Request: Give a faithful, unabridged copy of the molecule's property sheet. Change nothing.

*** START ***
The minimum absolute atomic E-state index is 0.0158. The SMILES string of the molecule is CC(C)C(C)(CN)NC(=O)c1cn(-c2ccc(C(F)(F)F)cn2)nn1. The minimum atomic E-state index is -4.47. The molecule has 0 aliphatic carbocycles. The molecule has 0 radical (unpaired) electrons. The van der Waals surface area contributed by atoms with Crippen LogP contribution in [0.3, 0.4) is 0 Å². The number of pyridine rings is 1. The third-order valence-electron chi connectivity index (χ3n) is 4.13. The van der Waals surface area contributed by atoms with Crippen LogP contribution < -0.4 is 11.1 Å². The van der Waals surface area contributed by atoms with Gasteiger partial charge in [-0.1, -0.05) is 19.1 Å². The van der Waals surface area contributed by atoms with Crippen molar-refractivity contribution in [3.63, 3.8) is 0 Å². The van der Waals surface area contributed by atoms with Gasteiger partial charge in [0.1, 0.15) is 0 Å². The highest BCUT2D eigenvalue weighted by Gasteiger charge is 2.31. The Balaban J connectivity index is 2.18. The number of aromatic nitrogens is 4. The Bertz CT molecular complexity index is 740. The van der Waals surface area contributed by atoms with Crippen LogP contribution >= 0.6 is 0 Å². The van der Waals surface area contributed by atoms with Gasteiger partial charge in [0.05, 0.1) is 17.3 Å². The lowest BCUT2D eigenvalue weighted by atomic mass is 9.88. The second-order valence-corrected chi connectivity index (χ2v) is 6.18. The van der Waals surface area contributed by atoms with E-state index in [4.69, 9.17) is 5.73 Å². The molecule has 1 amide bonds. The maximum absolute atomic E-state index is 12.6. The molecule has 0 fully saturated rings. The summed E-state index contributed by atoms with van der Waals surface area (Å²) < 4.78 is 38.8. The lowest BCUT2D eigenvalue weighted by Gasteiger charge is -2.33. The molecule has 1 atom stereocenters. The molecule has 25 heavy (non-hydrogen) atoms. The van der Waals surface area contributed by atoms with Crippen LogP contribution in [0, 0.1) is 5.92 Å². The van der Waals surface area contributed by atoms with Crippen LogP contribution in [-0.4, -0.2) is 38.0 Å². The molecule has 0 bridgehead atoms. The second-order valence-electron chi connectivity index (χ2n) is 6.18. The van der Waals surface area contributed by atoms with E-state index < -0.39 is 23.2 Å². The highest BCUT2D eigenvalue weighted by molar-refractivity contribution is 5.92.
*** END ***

The minimum absolute atomic E-state index is 0.0158. The SMILES string of the molecule is CC(C)C(C)(CN)NC(=O)c1cn(-c2ccc(C(F)(F)F)cn2)nn1. The minimum atomic E-state index is -4.47. The molecule has 0 aliphatic carbocycles. The molecule has 0 radical (unpaired) electrons. The van der Waals surface area contributed by atoms with Crippen LogP contribution in [0.3, 0.4) is 0 Å². The number of pyridine rings is 1. The third-order valence-electron chi connectivity index (χ3n) is 4.13. The van der Waals surface area contributed by atoms with Crippen LogP contribution < -0.4 is 11.1 Å². The van der Waals surface area contributed by atoms with Gasteiger partial charge in [-0.1, -0.05) is 19.1 Å². The van der Waals surface area contributed by atoms with Crippen molar-refractivity contribution in [3.63, 3.8) is 0 Å². The van der Waals surface area contributed by atoms with Gasteiger partial charge in [0.1, 0.15) is 0 Å². The highest BCUT2D eigenvalue weighted by Gasteiger charge is 2.31. The Balaban J connectivity index is 2.18. The number of aromatic nitrogens is 4. The Bertz CT molecular complexity index is 740. The van der Waals surface area contributed by atoms with Crippen LogP contribution >= 0.6 is 0 Å². The van der Waals surface area contributed by atoms with Gasteiger partial charge in [0.05, 0.1) is 17.3 Å². The lowest BCUT2D eigenvalue weighted by atomic mass is 9.88. The second-order valence-corrected chi connectivity index (χ2v) is 6.18. The van der Waals surface area contributed by atoms with E-state index in [4.69, 9.17) is 5.73 Å². The molecule has 1 amide bonds. The maximum absolute atomic E-state index is 12.6. The molecule has 0 fully saturated rings. The summed E-state index contributed by atoms with van der Waals surface area (Å²) < 4.78 is 38.8. The lowest BCUT2D eigenvalue weighted by Gasteiger charge is -2.33. The molecule has 1 atom stereocenters. The molecule has 25 heavy (non-hydrogen) atoms. The van der Waals surface area contributed by atoms with Crippen LogP contribution in [0, 0.1) is 5.92 Å². The van der Waals surface area contributed by atoms with Crippen LogP contribution in [-0.4, -0.2) is 38.0 Å². The molecule has 0 bridgehead atoms. The second-order valence-electron chi connectivity index (χ2n) is 6.18. The van der Waals surface area contributed by atoms with E-state index < -0.39 is 23.2 Å². The highest BCUT2D eigenvalue weighted by molar-refractivity contribution is 5.92.